Part 2: What makes teams successful?

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Last week I wrote a post about research from Michael Klug and James Bagrow based on mathematical analysis of Github data regarding ‘high impact’ teams (see Part 1: What makes teams successful?). The skinny?

They found that high impact teams — those that the community have high regard for — share several key attributes:

    • High-impact teams tends to be larger than small teams. However, Github teams tend to be small, with less than one percent having more than 10 members.
    • High-impact teams are more focused than lower-impact teams of the same size, and are likely to have members with diverse experience.
    • Even in larger teams, high-impact teams have core and support cadres. A small number — sometimes just one — of the team do the majority of the work, while other, non-core members act in support roles.
    • Perhaps just as important: high-impact teams are more likely to have members that are core members of other teams.
    • High-impact teams are more likely to be ‘dominated’: where the lead member contributed more work than all the other contributors combined.

    As the authors state,

    This mixture of size, focus, experience, and diversity points to underlying mechanisms that can be used to maximize the success of collaborative ventures.

    Other research on team interaction sheds light on the role of the the strong ties in collaborative teams. Research publish in June by Yves-Alexandre de Montjoye, Arkadiusz Stopczynski, Erez Shmueli, Alex Pentland, and Sune Lehmann, examined the way that teams’ networks work. They found that

    while an assigned team’s performance is strongly correlated with its networks of expressive and instrumental ties, only the strongest ties in both networks have an effect on performance. Both networks of strong ties explain more of the variance than other factors, such as measured or self-evaluated technical competencies, or the personalities of the team members. In fact, the inclusion of the network of strong ties renders these factors non-significant in the statistical analysis.

    The research was conducted using 45 teams of four students during a semester at MIT. Eighty participants worked in teams for three separate projects for one course, and no one worked with the same person twice. The performance was measured by the grades given by the instructors to the team reports.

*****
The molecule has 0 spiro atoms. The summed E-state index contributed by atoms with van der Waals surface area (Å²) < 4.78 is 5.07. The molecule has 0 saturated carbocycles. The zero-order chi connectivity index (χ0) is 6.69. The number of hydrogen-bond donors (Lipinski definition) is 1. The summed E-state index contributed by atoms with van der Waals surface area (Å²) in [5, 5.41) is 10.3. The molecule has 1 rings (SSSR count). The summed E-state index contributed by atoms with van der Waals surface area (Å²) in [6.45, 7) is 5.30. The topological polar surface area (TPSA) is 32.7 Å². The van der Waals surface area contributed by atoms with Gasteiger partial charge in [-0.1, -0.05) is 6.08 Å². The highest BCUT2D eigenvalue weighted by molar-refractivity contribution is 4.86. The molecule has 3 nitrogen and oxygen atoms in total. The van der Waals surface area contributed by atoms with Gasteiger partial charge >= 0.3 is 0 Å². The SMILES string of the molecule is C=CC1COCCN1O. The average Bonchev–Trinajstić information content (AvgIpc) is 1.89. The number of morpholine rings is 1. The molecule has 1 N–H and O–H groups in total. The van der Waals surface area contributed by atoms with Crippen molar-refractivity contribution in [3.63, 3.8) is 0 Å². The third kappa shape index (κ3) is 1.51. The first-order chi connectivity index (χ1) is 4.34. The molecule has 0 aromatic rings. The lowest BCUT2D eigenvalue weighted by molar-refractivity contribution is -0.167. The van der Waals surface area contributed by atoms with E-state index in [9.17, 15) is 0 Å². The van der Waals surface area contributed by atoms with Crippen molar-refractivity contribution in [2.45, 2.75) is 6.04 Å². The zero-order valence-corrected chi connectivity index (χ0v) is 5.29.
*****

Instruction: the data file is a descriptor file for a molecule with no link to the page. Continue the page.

The authors use J.R. Lincoln’s distinction between expressive and instrumental ties. Expressive ties are those that occur between friends while instrumental ties are those that arise in professional settings, and which support information transfer, esprit de corps, and interpersonal familiarity. The researchers used a questionnaire to determine the degree of connection between the students.

    The results show that those that already were friends prior to the project work had the best results:

    Does a dense network structure help a team to perform well or does a performing team create dense networks? In this study, we measured the network of expressive ties before the experiment started. We then assigned participants to teams, and we see a positive correlation between the strongest expressive ties and team performance.

    The work done by the teams required complex problems that required creativity and ‘applying gained knowledge in a novel context’. Much like the work most of us are confronted with at work. The researchers also found that the strength of ties in instrumental and expressive networks is not independent, and that instrument tie strength was highest in the highest strength of expressive ties, as well.

    Based on this research, a few comments on teamwork. Businesses that would like to see higher performing teams would be wise to be aware that expressive ties are the source of the best outcomes. The obvious comment is that this research supports the principle of self-forming teams. When people are allowed to choose who to work with they will likely opt for trusted friends and contacts. Note that this does not mean that all teams will have uniform performance, but on average, people working with friends will have higher performance than they would with non-friends.

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